The Bonds That Unite?

Call for Papers

‘The Bonds That Unite?’ Historical Perspectives on European Solidarity

University of Augsburg on June 23-25, 2016


The concept of “solidarity” is in many respects fundamental to the European project. While pro-European intellectuals had long applied it as a more or less abstract reference, the concept evolved into a solid cornerstone of European unity after the Second World War. The notion of a European solidarity union was essential to validating the integration process and had always been a component of redistribution policies on the supra-national level. Nevertheless it remained context-sensitive and open to interpretation and consequently was always the outcome of complex negotiation processes.

Our conference will examine various manifestations and interpretations of the solidarity concept in the course of the 19th and 20th centuries. In so doing, it will address a highly topical problem: How much solidarity does the European enterprise need and what does the term signify in relation to the EU’s financial and debt crisis? Possible thematic contributions could:

1.) Firstly focus on the history of concepts, discourse and ideas. How did the pioneers of European unity define and conceptualize “European solidarity” during the 19th and early 20th centuries? To what extent did the supra-national institutions of the EEC/EC/EU avail themselves of “European solidarity” as a means of legitimizing the process of integration after 1945? Which semantic significance does the concept have and how was it exploited and justified? Points to be considered might be notions of Europe’s common norms and values, its Christian roots, its peace system, its mores as reflected in everyday culture, and its shared sense of superiority over other parts of the world as reflected in centuries of colonialism.
2.) Secondly examine how international solidarity is actually practiced in Europe. How has it been fostered since the 19th century? To what extent did the European integration process promote mutual support and cooperation? Which roles did civil and state actors play? Some possible examples are the European peace movement prior to World War I, the European movements of the interbellum period and the new social movements since the late 1960s.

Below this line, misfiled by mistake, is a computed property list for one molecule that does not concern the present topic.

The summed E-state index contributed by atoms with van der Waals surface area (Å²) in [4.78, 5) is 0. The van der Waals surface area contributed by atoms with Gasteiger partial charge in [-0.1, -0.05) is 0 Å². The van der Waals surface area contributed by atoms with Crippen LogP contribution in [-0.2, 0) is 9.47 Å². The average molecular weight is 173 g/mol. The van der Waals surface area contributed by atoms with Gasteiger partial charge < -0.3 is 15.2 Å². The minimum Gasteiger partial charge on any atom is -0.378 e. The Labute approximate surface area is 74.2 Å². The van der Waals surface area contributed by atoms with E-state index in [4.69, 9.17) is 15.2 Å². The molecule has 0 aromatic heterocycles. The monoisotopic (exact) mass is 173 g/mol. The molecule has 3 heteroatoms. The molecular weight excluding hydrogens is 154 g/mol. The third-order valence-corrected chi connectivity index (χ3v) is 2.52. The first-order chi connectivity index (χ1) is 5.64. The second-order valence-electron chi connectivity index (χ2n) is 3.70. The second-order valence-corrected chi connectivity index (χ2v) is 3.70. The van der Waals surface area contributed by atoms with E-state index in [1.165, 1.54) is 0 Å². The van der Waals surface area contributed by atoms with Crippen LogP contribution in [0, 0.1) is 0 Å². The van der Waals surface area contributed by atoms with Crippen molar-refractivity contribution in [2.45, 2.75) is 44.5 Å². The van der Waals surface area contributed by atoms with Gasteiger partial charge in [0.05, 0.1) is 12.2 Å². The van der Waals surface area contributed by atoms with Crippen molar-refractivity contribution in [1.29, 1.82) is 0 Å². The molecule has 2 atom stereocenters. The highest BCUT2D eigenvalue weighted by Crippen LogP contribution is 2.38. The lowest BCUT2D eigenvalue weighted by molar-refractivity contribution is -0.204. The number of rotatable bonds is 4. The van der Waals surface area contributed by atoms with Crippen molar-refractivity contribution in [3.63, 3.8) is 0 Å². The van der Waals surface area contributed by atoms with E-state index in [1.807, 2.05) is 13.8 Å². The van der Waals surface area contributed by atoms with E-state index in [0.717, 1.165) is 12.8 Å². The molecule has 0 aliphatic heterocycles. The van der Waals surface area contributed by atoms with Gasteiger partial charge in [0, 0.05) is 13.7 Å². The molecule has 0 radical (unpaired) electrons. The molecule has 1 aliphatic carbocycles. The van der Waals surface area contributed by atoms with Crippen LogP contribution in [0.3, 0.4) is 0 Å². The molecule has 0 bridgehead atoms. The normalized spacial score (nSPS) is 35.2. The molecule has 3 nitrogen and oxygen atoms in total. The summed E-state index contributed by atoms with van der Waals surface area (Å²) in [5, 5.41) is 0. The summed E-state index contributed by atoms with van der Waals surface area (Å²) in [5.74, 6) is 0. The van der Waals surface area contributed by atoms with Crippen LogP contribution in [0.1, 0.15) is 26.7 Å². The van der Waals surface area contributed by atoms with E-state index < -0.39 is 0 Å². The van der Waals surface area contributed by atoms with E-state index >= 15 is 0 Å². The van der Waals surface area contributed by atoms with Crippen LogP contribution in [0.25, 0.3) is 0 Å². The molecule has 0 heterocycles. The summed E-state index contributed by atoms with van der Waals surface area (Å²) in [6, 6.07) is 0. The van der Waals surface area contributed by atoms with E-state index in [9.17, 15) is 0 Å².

3.) Thirdly probe the limits of the “European solidarity union”. These limits are still apparent not merely in attitudes towards non-European countries as external “others” but in certain contexts towards internal “others” as well, as recent developments within the EU have made plain. A watering-down of the solidarity principle reveals itself not only in debates about financial assistance for bankrupt EU member states, but also in regard to the ramifications of the Schengen process, as the polemics against the influx of low-wage workers from Eastern Europe make abundantly clear. Here it would be necessary to consider, among other things, the correlation between solidarity in both national and European contexts and the possible global significance of its semantics and practices.

The international conference will be held at the University of Augsburg on June 23-25, 2016. Depending on conference funding, we aim to cover costs for accommodation and reimburse invited speakers for their travel expenses. The conference language will be English. Selected articles will be published in a professional journal at the beginning of 2017. Please submit an abstract of no more than 500 words together with a short CV by 31 May 2015 to Florian Greiner ( The organizers will make their decisions known by the end of July 2015.

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